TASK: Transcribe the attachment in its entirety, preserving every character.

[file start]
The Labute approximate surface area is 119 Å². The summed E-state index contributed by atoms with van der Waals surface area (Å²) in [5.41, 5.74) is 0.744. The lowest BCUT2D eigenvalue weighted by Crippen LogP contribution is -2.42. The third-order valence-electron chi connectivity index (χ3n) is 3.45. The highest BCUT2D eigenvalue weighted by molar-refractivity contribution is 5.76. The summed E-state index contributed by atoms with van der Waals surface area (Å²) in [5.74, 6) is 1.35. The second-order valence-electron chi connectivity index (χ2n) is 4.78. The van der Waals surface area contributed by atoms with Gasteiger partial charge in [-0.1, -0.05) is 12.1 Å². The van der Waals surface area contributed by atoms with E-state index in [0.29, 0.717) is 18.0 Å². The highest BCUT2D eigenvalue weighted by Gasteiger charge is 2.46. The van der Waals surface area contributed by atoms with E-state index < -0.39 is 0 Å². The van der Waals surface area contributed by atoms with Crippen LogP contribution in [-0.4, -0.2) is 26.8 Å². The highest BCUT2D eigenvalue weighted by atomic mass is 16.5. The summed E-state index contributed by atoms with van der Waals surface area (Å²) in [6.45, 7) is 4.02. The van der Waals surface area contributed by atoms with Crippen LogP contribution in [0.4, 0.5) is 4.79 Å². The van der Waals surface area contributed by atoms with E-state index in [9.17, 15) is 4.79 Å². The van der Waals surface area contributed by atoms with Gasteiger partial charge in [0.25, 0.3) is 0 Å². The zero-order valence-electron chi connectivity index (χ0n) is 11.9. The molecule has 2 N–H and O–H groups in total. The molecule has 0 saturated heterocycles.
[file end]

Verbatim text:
The Labute approximate surface area is 119 Å². The summed E-state index contributed by atoms with van der Waals surface area (Å²) in [5.41, 5.74) is 0.744. The lowest BCUT2D eigenvalue weighted by Crippen LogP contribution is -2.42. The third-order valence-electron chi connectivity index (χ3n) is 3.45. The highest BCUT2D eigenvalue weighted by molar-refractivity contribution is 5.76. The summed E-state index contributed by atoms with van der Waals surface area (Å²) in [5.74, 6) is 1.35. The second-order valence-electron chi connectivity index (χ2n) is 4.78. The van der Waals surface area contributed by atoms with Gasteiger partial charge in [-0.1, -0.05) is 12.1 Å². The van der Waals surface area contributed by atoms with E-state index in [0.29, 0.717) is 18.0 Å². The highest BCUT2D eigenvalue weighted by Gasteiger charge is 2.46. The van der Waals surface area contributed by atoms with E-state index < -0.39 is 0 Å². The van der Waals surface area contributed by atoms with Crippen LogP contribution in [-0.4, -0.2) is 26.8 Å². The highest BCUT2D eigenvalue weighted by atomic mass is 16.5. The summed E-state index contributed by atoms with van der Waals surface area (Å²) in [6.45, 7) is 4.02. The van der Waals surface area contributed by atoms with Crippen LogP contribution in [0.4, 0.5) is 4.79 Å². The van der Waals surface area contributed by atoms with E-state index in [9.17, 15) is 4.79 Å². The van der Waals surface area contributed by atoms with Gasteiger partial charge in [0.25, 0.3) is 0 Å². The zero-order valence-electron chi connectivity index (χ0n) is 11.9. The molecule has 2 N–H and O–H groups in total. The molecule has 0 saturated heterocycles.